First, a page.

June 25 (UPI) — Many studies have explored the effects of light on the circadian rhythms of plants and animals, including humans. But few have looked at the direct effects of light on sleep.
Researchers at the California Institute of Technology set out to determine how and why light directly affects sleep. Scientists wanted to know why darkness is soporific, and why brightness can disrupt deep sleep.
Testing in Caltech labs revealed a light-sensitive neural protein key in maintaining the proper balance between wakefulness and sleep.
“Researchers had previously identified the photoreceptors in the eye that are required for the direct effect of light on wakefulness and sleep,” researcher David Prober, a professor of biology at Caltech, said in a news release. “But we wanted to know how the brain uses this visual information to affect sleep.”
In the lab, researchers tagged the brain protein prokineticin 2, or Prok2, with bioluminescent markers in zebrafish models. Zebrafish follow a diurnal sleep-wake pattern similar to humans. They’re also translucent, making it easy to monitor neural activity.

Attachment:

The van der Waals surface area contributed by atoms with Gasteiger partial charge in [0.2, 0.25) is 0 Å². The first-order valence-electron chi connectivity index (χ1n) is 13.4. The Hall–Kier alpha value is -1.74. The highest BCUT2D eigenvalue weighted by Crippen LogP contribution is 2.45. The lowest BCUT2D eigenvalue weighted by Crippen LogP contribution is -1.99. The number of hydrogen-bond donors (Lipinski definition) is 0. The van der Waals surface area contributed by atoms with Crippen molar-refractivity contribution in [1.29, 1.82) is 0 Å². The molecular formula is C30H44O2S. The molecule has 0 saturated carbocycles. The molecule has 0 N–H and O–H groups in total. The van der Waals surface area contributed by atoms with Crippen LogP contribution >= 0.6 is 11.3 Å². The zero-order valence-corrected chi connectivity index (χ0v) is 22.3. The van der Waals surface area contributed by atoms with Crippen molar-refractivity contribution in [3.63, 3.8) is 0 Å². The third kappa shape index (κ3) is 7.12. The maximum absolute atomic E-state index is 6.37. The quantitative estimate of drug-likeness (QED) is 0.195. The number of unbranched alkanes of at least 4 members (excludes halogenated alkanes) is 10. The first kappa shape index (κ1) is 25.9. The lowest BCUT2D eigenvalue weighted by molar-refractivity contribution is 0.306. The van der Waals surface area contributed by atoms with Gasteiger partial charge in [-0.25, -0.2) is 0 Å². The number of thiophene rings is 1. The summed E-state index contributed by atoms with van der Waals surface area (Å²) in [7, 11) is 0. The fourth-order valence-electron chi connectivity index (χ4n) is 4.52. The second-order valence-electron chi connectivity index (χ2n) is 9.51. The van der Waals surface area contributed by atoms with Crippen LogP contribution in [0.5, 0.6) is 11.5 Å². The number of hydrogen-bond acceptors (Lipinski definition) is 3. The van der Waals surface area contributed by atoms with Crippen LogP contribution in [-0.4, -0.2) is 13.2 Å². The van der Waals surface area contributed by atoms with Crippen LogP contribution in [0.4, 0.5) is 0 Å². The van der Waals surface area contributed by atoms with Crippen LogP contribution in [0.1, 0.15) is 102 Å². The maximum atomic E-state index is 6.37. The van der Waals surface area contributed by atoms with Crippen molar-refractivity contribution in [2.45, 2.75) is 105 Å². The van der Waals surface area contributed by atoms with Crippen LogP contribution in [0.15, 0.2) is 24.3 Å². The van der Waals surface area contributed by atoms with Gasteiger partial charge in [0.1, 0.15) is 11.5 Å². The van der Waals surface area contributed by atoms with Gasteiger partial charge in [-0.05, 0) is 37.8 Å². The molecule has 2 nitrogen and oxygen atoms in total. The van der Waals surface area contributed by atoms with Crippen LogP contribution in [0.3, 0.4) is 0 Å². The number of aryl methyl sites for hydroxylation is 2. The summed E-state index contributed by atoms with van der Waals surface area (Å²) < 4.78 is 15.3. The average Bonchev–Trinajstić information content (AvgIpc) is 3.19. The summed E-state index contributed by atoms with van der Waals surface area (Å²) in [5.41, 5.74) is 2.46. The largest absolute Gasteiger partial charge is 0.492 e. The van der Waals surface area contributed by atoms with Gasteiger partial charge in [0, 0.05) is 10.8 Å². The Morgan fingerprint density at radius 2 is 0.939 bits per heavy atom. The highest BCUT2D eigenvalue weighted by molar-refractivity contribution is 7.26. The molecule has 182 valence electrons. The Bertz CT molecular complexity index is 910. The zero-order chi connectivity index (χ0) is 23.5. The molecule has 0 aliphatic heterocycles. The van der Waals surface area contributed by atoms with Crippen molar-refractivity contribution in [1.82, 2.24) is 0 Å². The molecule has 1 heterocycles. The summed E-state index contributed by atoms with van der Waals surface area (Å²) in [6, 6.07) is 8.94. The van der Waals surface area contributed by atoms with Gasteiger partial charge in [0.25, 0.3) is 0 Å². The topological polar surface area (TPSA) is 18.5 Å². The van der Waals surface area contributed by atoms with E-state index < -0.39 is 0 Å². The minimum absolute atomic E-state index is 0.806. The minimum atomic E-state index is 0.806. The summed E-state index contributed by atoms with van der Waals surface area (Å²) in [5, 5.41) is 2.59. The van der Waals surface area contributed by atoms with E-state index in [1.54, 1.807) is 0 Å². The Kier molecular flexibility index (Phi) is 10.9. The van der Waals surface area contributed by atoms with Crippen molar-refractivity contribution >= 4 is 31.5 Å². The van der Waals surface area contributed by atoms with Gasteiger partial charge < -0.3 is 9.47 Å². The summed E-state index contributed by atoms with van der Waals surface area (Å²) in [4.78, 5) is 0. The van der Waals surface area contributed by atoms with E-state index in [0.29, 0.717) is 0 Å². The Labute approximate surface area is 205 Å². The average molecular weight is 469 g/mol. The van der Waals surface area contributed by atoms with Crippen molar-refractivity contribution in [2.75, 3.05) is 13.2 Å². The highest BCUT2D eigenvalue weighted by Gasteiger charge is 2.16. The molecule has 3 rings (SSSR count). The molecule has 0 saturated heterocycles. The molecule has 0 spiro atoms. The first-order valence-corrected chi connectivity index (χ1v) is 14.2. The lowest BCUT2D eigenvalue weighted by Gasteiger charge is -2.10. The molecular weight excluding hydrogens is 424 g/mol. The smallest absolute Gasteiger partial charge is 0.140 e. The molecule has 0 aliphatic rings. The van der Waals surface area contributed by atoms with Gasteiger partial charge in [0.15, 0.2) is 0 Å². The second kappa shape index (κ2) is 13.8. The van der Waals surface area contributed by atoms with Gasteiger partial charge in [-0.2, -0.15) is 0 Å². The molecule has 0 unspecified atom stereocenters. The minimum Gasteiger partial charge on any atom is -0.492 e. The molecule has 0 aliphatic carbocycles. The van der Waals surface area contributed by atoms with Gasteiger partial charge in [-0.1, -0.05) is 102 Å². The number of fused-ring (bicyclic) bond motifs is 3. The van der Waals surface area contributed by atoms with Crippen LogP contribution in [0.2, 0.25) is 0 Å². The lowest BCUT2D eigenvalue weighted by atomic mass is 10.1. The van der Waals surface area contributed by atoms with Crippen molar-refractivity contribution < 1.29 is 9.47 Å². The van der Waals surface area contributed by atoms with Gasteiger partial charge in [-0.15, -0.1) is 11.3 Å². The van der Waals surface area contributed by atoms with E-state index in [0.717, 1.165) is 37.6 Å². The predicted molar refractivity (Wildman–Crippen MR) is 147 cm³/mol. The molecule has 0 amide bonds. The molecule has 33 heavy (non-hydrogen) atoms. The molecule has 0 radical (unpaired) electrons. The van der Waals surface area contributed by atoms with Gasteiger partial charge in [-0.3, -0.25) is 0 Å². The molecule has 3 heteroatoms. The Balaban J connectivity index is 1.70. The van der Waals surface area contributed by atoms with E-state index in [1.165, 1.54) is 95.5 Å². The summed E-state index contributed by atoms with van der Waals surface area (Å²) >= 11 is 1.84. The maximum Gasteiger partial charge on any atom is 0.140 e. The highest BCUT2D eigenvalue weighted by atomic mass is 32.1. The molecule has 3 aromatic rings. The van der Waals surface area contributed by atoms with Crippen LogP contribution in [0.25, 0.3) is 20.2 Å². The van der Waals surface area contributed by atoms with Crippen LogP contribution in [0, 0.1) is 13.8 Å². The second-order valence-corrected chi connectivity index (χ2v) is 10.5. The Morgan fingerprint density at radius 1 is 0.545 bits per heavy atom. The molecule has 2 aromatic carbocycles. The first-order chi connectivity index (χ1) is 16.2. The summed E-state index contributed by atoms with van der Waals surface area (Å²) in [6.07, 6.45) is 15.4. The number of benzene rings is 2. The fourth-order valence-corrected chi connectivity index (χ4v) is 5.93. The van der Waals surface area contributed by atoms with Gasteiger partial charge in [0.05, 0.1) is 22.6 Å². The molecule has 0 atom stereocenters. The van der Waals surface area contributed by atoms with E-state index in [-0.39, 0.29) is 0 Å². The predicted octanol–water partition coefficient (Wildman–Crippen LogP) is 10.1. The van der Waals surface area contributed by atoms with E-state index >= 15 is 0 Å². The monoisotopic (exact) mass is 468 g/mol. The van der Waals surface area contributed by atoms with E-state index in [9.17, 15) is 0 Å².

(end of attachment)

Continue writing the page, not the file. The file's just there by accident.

Scientists engineered several zebrafish to over-express the Prok2 protein. The fish with an excess of Prok2 were more likely to fall asleep during the day and wake up at night. These effects were dependent on external light, not circadian rhythm.
Zebrafish with mutated Prok2 receptors showed the opposite effects. Their sleep-wake patterns were less influenced by light.
“Though diurnal animals such as zebrafish spend most of their time asleep at night and awake during the day, they also take naps during the day and occasionally wake up at night, similar to many humans,” Prober said. “Our study’s results suggest that levels of Prok2 play a critical role in setting the correct balance between sleep and wakefulness during both the day and the night.”
In follow up tests, researchers found Prok2 influences other proteins important to sleep patterns — including the protein galanin, which is active in a sleep-promoting brian region called the anterior hypothalamus.
Light and darkness proved less disruptive to the sleep patterns zebrafish that were engineered to over-express Prok2 but under-express galanin.
Prober and his colleagues shared the results of their experiments in the journal Neuron.